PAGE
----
The Brandes Canadian Equity Fund has been in a spot of trouble over the past while.
Spare the politeness, you say? Okay, if this fund were a hockey team, it would be the Toronto Maple Leafs. If it were a month of the year, it would be February. If it were food, it would be the half-uneaten sandwich your kid left in his knapsack over the weekend. Investors who own this fund, and there are quite a few, would probably like to know what's going on here.
A few years ago, securities regulators anticipated just such a situation. That's why they required fund companies to issue semi-annual investor updates called a management report of fund performance.
Problem is, the fund industry has proven less forthcoming than regulators hoped when updating clients. Last week, the Ontario Securities Commission issued a notice saying there's room for improvement in the way companies explain fund performance to clients. In particular, the OSC said the management discussions need to be more thorough and analyze the nature and reasons for changes in a fund.
To see what the OSC was getting at, the Personal Finance column has examined the most recent management discussions of some of the worst-performing funds around. Conclusion: the OSC is right. Some fund companies are being less than forthcoming.
Take Brandes Canadian Equity, for example. Here, we have a fund run by the Canadian arm of a U.S. firm that is highly respected for its savvy in value investing, or searching for beaten down stocks with the stuff to rise again. In this fund's portfolio, you will find Nortel Networks, Kingsway Financial Services, Intertape Polymer Group and Wescast Industries, each of which is indisputably beaten down.
You can argue that Brandes is doing its job in holding these stocks, and the company's broader success should provide a level of assurance of profits ahead. Brandes pretty much says this in its most recent management discussion of fund performance, which is dated Dec. 31. "Brandes LP typically expects it to take three to five years for the market to realize the true worth of companies that it purchases, therefore unitholders are encouraged to maintain a long-term focus of a similar duration."
This is a legitimate comment, but it doesn't really address this fund's performance issues of late. For the first five months of this year, the fund lost 9.7 per cent; for the 12 months to April 30, it plunged 34.7 per cent; over the past two years it lost 14.8 per cent annually.
What does Brandes say about all of this? Let us turn to the Results of Operations area of the management discussion.
Brandes could have sucked it up and addressed its bad returns right off the top, perhaps by putting them in the context of a pronounced slump for value investing in general. It might also have weaved in some stories about how its portfolios have recovered from previous setbacks. Or, it could have reminded clients what the hidden investing merits of Nortel, Kingsway, Intertape and Wescast are.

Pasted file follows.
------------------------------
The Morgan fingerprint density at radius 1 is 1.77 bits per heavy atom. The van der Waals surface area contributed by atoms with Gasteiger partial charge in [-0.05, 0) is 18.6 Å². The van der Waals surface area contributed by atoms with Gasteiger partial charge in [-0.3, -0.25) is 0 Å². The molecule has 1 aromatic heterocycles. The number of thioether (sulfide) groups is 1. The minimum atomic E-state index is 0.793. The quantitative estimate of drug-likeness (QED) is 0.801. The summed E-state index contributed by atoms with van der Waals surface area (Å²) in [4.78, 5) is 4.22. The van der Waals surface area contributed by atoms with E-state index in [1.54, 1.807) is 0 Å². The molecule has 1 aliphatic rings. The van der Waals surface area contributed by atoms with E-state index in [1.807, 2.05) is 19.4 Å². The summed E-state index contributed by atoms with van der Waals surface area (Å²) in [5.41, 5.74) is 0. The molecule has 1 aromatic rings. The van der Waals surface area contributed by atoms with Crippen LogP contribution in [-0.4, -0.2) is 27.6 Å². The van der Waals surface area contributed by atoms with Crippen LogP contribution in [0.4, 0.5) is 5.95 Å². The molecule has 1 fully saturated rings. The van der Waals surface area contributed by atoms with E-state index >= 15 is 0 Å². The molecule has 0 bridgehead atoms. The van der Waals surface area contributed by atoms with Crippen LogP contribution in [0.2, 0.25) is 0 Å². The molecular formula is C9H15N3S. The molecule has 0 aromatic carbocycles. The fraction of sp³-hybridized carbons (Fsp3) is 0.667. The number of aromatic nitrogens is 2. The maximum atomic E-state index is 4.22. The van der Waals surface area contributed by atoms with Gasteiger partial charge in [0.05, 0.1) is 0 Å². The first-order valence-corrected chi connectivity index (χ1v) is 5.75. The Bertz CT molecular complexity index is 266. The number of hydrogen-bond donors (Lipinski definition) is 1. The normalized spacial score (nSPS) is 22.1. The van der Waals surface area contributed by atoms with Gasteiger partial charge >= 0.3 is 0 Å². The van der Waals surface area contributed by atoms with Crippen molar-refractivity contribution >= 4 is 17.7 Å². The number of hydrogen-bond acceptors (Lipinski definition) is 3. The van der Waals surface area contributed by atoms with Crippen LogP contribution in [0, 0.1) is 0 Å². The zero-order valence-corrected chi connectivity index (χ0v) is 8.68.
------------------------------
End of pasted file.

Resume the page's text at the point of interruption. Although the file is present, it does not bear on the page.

But no. Instead, we start with a bland observation that Brandes Canadian Equity has not significantly changed its asset mix since its last report. It's not until you get into the middle of the section that Brandes unleashes this bit of introspection: "During the period (since the last update), the Brandes Canadian Equity Fund had negative returns."
If you're looking for more than that, forget it. All you get is some filler about which sectors have done well for the fund, and which haven't. Sharp-eyed readers may notice that paper and forest products companies were a drag on returns, and connect it with an earlier comment that this sector is one the fund has bulked up on recently. There's no explanation of why, though.
Brandes acts blasé about the problems of its Canadian equity fund, but this is preferable to the approach taken by AIC Funds in its most recent management report on AIC American Focused . A quick recap: management of this fund was changed last year because of a decision to load up on U.S. financial stocks that have been annihilated in the past year.
AIC tells us the fund generated a one-year return of "(42.3 per cent)," which is how accountants, not everyday people, express a financial loss. Unitholders are then told that a firm called Ariel Capital Management took over the fund on Oct. 25, 2007, and that all commentary will focus on the period between then and year's end. This is an odd decision, given that between May and October the fund turned an investor's $10,000 into just over $6,200.
AIC's response is that it has been keeping its clientele updated on the fund by communicating extensively with investment advisers. At Brandes, they say they've tried to meet the OSC's requirements for management reports. "If there's a gap, we're very willing to sit down with whomever we need to," said Leah Brock, senior vice-president of marketing.
Why worry about management reports when few investors read anything they get from their fund companies? It's all about accountability from an industry that has a history of treating investors like know-nothing sheep.
© 2007 The Globe and Mail. All rights reserved.
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